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'Don't Say a Word'

Michael Douglas is in trouble again in 'Don't Say a Word'

Friday, September 28, 2001

By Barry Paris Post-Gazette Movie Critic

Why is it that, no matter how many Ph. D's you have, you always obey the kidnappers' order not to call the cops?

'Don't Say A Word'

Rating: R for violence, gruesome images and language

Players: Michael Douglas, Sean Bean, Brittany Murphy, Famke Janssen, Oliver Platt

Director: Gary Fleder

Web site: www.dontsayaword.com

Critic's call:


It is one of life's -- or cinematic life's -- great unanswered questions. "Don't Say a Word," the new Michael Douglas film, brings us no closer to an answer but it does, on the other hand, bring us a tautly made thriller.

As Dr. Nathan Conrad, the perfect husband, father and shrink, Douglas is on his way home for a perfect Manhattan Thanksgiving with his perfect little daughter Jessie (Skye Bartusiak) and near-perfect wife Aggie (Famke Janssen). Aggie would be perfect, except for her trussed-up broken leg from a skiing accident.

The happy family holiday is briefly delayed when a colleague (Oliver Platt) summons Doc Conrad for an emergency examination of a psychiatric basket case named Elizabeth, traumatized since childhood by the murder of her father. Conrad dutifully diagnoses, goes home. No big problem, right?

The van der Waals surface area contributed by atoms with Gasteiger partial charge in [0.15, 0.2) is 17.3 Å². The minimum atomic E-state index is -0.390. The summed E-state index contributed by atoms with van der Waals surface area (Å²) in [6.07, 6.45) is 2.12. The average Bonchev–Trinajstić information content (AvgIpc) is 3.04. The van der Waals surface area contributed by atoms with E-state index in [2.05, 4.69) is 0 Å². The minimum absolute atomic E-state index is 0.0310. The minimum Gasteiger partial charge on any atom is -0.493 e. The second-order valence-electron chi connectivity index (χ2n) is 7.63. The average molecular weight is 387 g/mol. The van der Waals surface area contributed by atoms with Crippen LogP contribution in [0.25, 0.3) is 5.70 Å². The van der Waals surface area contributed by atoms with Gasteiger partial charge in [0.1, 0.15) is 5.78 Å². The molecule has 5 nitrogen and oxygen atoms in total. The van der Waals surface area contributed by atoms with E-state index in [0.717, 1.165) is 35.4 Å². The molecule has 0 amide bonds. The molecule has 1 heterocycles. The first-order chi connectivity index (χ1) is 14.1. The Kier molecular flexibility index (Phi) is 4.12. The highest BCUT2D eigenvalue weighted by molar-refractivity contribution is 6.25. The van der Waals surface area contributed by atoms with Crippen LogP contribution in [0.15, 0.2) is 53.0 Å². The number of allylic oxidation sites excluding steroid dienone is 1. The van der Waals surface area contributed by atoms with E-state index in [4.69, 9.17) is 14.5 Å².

Wrong. Big problem the next morning when the Conrads' own daughter is abducted -- by the same brutal criminals who killed Elizabeth's dad. It seems Elizabeth has a secret number they need, and only the ace psychiatrist can get it out of her. Thus, a weird circular relationship between vulnerable patient and vulnerable doctor in dreadfully similar plights.

Director Gary Fleder ("Things to Do in Denver When You're Dead" and "Kiss the Girls") has a stylish if facile touch with his material, which is based on mystery writer Andrew Klavan's "Edgar" Award-winning novel, rendered for the screen by Anthony Peckham and Patrick Smith Kelly. It is well-written and constructed, though borrowing a lot from Hitchcock and Knott ("Rear Window" and "Wait Until Dark") and requiring suspension of a lot of disbelief.

Platt (from "Bulworth") is good as the dubious Dr. Louis Sachs, Brittany Murphy (from "Girl Interrupted") is excellent as poor schizoid Elizabeth, and Sean Bean ("Patriot Games") is a properly creepy criminal mastermind. But it's up to Douglas to carry the show in his adequate -- if never charismatic -- way.

"Don't Say a Word" is a good crime yarn with unfortunate location timing. Its New York-based terror-type violence induces a lot of wincing: A single shot of the city skyline with the late great World Trade Towers in the far background prompted a somber, eerie murmur at the screening -- and the thought that no film terror can ever again approach the real thing.

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